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The last three months have been quite the journey, I think it's fair to say. We have seen things happen that most of us have never seen before - offices and cities deserted, daily news bulletins providing harrowing statistics, people serving us in shops from behind perspex screens or face masks and a national ban on spending time with everyone including your own family. These are just a few of the major shifts in our everyday patterns that we have had to collectively deal with and adapt to.

Now though, attention has started to move increasingly to what comes next. In the short term, that means emerging from lock-down, getting used to interacting in person again rather than via Zoom, and also more than likely some significant economic pain. Within that economic pain, we are already seeing reported some serious effects on the jobs market, as redundancies look set to drive us to unemployment levels greater than during the banking crash and vacancy numbers decrease significantly.

Yet in the midst of all of this now really is a great time to not only consider your future career but to invest in equipping yourself for it. Here are the reasons why:

1. Things will not go back to the way they were when this is over

There are two things that we can be absolutely sure of. Firstly, that the pain won't last forever. In fact it hopefully won't last as long as we think if the rate of lock-down exit is anything to go by. Secondly, that what emerges on the other side will not be the same as what we left behind us in March.

We are in a privileged position of speaking with business and finance leaders every single day. But even if your view of the future is restricted to reading between the lines of what's reported in the media, there is enough evidence out there to tell us that things are moving on. What we are seeing is a fast-forwarding of changes that were always on the way; digitisation, automation of processes, changing of working patterns and practices to name but a few. Businesses are looking more closely than ever at how they do things and where they can be more efficient, and we as consumers are changing how we view things and where we are prepared to spend our money. That means at the end of this journey there will be roles that existed at the beginning of this year that are no longer required, but new roles will emerge in other places that will require a different set of skills. As a result, we all need to reflect on our own skillset as it stands today and consider how we can shape that to exploit the opportunities of tomorrow.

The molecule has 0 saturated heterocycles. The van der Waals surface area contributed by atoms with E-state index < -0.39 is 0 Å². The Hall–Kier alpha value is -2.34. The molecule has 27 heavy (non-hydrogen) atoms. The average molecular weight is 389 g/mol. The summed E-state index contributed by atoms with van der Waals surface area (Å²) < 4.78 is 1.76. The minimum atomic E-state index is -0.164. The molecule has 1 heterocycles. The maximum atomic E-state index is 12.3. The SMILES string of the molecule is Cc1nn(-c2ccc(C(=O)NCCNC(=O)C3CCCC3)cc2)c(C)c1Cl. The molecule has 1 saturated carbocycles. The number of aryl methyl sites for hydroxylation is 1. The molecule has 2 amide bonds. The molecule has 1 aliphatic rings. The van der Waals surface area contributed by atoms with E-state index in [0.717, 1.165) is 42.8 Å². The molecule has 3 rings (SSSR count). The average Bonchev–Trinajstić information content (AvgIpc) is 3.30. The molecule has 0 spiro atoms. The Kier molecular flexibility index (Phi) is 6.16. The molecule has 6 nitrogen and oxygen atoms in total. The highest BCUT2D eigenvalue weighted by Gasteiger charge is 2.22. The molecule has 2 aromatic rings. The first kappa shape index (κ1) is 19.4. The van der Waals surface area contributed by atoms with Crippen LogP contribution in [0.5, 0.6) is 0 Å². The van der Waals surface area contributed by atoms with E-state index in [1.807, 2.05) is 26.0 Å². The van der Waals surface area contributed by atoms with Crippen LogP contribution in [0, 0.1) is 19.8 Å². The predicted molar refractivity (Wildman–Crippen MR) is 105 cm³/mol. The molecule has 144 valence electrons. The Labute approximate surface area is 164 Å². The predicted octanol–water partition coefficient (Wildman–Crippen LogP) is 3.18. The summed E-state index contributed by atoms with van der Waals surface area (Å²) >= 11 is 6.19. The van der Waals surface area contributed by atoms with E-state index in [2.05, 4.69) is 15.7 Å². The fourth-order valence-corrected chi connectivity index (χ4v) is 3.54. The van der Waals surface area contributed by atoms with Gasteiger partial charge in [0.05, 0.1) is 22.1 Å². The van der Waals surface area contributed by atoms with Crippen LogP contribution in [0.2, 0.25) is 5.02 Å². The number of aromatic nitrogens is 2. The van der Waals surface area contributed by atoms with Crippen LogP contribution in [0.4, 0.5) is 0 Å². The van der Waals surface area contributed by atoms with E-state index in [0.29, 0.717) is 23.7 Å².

2. There has never been a more accessible time than now to invest in learning

It really is an incredible time to be thinking about developing your professional skills. I've posted previously on the endless sources of free online learning that has been made available from a range of providers but that's not all. Regional Colleges are making professionally recognised courses available through funded programmes, a huge number of courses previously taught in person have moved online, Universities have adapted through making formal higher education more accessible than ever (even at postgraduate level) and of course, for many of us, there is simply more time now than ever before. That may be because of being placed on furlough, but even for retained employees in many cases, the cutting of a commute is returning 2 hours+ of the working day back to us.

There are a large number of options available to us in terms of how to use that time, and some of us are working harder and longer now than ever so the idea of having more time is a myth. But for many, given the ongoing social restrictions you have to ask; if you can't find the time to up-skill yourself now, when are you going to do it?

3. We are about to enter a very competitive jobs market

In the first couple of months of this year, even with the looming spectre of Brexit, our jobs market could be largely described as candidate-driven. Unemployment in NI was at record low levels and in most professional-grade roles, candidates had a wealth of choice when it came to available job opportunities.

The market we are moving into will not look like this for the vast majority. Already, unemployment figures at highs not seen since the 90s have been predicted and job vacancy numbers have dropped significantly. Add to this a fresh intake of graduates landing in the market, plus those from last year who have been travelling, and we can expect the choice to transition from candidate to employer in the months ahead. Making sure that you are the one on the shortlist with evidence of professional development on your CV, and the newly acquired skills to go with it, could go a long way.

4. Even the "new normal" is unlikely to last very long

We have already said that when this is over, the world of work will have changed. What we can also assume though is that the pace of change is likely to continue. We have reached a moment of genuine transition in how we work, where we work and what work we do and this transition period could see us go through multiple phases before it really settles.

That means agility is key. Being able to show you can pick up new skills, adapt to changing requirements and fluctuating conditions and still deliver impact in an organisation will count for more than ever before and so investing now in rounding out your skills, adding new strings to your bow and giving yourself the confidence to know you can take on new things is as important as ever.


If you have found this thought-provoking and would like to speak to someone about how you can develop your own skillset to boost your career prospects in the months and years ahead, get in touch directly here or email to arrange a time to speak further.